Discovering Drugs from Bugs

Melanie McCullagh from Biotica tells us how they are fighting diseases using chemicals found in bacteria.
20 July 2008

Interview with 

Melanie McCullagh, Biotica Technology


Chris - Welcome Melanie, thank you for joining us.  What are you actually up to?

Melanie - Yes, Biotica has a technology which I would say is quite the other end of the spectrum from Astex.  Polyketides that are a type of compound produced naturally in soil bacteria.  A lot of them are very naturally pharmaceutically active as well.

Chris - What are they?

Melanie - They're fairly large molecules.  They're around 500
Daltons and they are made up of a series of carboxylic acids which are joined together in the bacteria by an enzyme called polyketide synthase.

Chris - What do they do?

Ball-and-stick model of sirolimus (rapamycin).Melanie - Well, we're not completely sure what they do necessarily within the bacteria.  We don't know why they produce them per se but when we give them to humans they interact with a really wide range of targets.  Some of the really famous examples, for example rapamycin, is an immunosuppressant.   It's used in transplant patients to prevent them rejecting the organ that's been given.  There are also analogues of rapamycin which are used in cancer, for example.  It's been used and tested in other indications as well.  They're more broadly applicable than that.  There are antibacterial polyketides such as erythromycin.  Some of the early anti-cholesterol statins were also polyketides and they're also used in cancer. Some really novel cancer compounds which have been recently approved are also polyketide compounds.

Chris - What you're saying is that bacteria have a pretty broad medicine chest at their disposal. All we have to do is to work out how to get it out.

Melanie - Yes, that's right.

Chris - What are you doing to do that?

Melanie - Biotica specialises in genetically engineering the bacteria so that we can change the properties of the polyketides that are naturally produced. One really good example is there's a polyketide called FK506 which is an immunosuppressant. It's used in transplant patients. What we're doing is working on that molecule to change its pharmaceutical properties, make it appropriate for delivering for example by inhalation. We can then take advantage of the fact that it down-regulates inflammation, down-regulates the immune system and give it to asthma patients. The interesting thing about FK506 is that when it's given systemically it's quite toxic. It has very variable metabolism. What we can do it we can change the metabolism of the drug to make it more appropriate to give in a bigger indication like asthma, really reduce the toxicity of that molecule. DNA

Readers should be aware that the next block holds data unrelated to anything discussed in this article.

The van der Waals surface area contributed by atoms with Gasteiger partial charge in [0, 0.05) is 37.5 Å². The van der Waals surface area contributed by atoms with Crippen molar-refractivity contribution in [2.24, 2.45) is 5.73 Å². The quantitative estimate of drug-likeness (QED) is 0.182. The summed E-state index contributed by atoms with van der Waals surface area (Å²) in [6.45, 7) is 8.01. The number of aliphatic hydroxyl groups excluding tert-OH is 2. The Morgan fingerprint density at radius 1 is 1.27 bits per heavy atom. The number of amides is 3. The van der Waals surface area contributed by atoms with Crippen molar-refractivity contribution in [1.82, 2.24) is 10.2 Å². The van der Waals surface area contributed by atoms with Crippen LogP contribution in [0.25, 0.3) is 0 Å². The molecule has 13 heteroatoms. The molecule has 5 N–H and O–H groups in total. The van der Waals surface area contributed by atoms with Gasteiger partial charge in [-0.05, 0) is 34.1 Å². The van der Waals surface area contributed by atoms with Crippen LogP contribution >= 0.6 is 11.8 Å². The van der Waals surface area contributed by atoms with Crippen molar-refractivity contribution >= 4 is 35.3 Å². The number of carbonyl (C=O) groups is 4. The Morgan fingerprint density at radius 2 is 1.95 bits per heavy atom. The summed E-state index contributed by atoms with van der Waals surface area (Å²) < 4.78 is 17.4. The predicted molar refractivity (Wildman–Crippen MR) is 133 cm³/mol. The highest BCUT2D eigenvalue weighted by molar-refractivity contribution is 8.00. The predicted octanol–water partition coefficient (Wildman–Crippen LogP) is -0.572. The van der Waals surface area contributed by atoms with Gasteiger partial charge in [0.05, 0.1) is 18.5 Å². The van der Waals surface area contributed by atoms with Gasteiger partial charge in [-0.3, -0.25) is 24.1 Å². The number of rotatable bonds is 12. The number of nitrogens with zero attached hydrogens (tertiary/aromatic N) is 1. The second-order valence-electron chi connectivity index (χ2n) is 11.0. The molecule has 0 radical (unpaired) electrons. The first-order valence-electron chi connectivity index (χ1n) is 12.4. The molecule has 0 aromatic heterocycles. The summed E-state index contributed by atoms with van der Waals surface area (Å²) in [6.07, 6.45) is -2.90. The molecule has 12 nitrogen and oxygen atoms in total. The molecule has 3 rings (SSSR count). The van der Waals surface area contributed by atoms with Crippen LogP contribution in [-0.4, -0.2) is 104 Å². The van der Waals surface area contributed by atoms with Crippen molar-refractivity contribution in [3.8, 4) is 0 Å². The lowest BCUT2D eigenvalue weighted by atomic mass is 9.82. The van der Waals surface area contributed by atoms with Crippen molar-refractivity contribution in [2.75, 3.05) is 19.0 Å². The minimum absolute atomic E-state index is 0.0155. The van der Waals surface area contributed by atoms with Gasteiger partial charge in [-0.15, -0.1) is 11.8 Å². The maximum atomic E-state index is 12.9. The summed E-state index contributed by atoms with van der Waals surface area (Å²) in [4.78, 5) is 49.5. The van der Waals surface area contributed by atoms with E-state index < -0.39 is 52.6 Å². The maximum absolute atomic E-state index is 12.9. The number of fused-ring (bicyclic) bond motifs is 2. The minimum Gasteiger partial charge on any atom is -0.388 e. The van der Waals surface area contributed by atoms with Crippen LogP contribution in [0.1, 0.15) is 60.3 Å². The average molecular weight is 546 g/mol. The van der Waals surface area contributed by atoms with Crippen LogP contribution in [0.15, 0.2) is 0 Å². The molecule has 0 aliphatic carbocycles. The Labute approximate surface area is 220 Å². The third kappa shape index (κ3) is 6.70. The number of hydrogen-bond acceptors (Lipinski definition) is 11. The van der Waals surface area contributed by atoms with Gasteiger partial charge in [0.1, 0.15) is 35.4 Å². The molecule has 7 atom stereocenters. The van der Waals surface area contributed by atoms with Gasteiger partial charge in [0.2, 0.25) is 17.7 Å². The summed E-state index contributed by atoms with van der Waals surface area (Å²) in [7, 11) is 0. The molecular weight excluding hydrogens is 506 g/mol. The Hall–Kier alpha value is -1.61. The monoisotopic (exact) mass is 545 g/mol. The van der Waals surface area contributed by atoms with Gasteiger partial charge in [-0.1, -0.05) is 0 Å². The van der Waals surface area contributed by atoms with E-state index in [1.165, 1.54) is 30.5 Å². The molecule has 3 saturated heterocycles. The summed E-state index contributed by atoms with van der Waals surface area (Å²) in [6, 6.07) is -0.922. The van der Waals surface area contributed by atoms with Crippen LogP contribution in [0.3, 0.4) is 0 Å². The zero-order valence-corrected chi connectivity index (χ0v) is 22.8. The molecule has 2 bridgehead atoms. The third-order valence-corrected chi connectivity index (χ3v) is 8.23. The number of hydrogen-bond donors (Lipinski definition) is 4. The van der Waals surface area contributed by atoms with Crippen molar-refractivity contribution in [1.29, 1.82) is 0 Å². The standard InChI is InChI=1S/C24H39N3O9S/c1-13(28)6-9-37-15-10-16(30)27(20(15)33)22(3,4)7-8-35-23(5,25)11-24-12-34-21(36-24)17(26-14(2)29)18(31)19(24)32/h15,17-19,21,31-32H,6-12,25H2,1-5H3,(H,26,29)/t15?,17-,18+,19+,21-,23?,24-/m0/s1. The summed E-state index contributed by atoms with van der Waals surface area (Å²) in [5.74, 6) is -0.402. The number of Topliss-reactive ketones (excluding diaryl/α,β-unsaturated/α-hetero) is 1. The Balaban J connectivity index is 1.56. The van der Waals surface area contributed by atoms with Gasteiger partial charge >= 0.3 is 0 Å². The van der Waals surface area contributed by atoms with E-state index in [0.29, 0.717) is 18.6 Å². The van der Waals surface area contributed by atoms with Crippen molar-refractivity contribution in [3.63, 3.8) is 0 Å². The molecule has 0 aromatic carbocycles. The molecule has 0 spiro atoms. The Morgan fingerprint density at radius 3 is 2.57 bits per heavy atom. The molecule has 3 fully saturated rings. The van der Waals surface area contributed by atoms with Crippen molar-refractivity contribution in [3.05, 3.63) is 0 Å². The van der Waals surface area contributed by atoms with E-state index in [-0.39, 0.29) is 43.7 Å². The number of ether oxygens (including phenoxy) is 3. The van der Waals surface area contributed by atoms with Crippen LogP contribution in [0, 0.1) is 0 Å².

Chris - How do you how to tweak the DNA of the bacteria so that they make a different molecule which is more human-friendly?

Melanie - The polyketide synthase is a very interesting enzyme. The genes directly translate to different molecules within the polyketide synthase. Each of those will produce carboxylic acid and may change the acid as it's added onto the polyketide. By looking at the genome with the bacteria we can actually identify how to change the individual modules within the polyketide synthase. For example, we can swap from one organism to another to recruit different acids into a polyketide molecule. We can tell by looking at the structure and activity relationships of the molecules that we know we can tell what changes we have to make to make changes in the activity of the molecule within the human.

Chris - Is anyone else doing this or is this your unique selling point?

Melanie - Biotica has patents on this technology. We're the only company who is able to do certain parts of the technology. There are other companies that are doing similar things, perhaps with different types of molecules. There was another company who had some other kind of overlapping technology in the US which has recently been bought by one of the very big pharmaceutical companies.

Chris - So the bottom line here is that, rather than taking the molecule and fiddling with it chemically, you can actually take a molecule that the bacteria are already making, fiddle with the bacteria and make them make it better?

Melanie - We can get the bacteria to do the work for us. The bacteria also produce the molecules commercially as well. We can scale-up, ferment lots of bacteria and get pharmaceuticals out really efficiently.

Chris - Because bacteria don't charge a salary and they don't get bogged in health and safety?

Mario - Is it possible to create an intelligent vaccine or a drug that could evolve with the ever changing strains of the disease?

Melanie - That's a very interesting question. I'm not sure that you would actually want a vaccine to evolve too much just in case once you set it loose in the wild you would risk some kind of a vaccine epidemic. I think what you can definitely do is apply selection pressure to the bacteria to change the types of molecules that they produce. That's a similar kind of concept.

Chris - I would think that probably this is going to be big business in the future. We're only just beginning to understand how molecules actually look. By turning this round in this way we can now start with what we want to end up with and then go back to the gene and tweak that. That's quite a novel thing to be doing. Probably going to be a major way of doing this in the future.

Melanie - There are some real advances in technology at the moment that I think will enable us to expand greatly what we can do with genetically engineering the bacteria that produce these polyketides. Biotica's a very small company but I think there's a really big area for us to build into with increasingly novel technologies as things move on.


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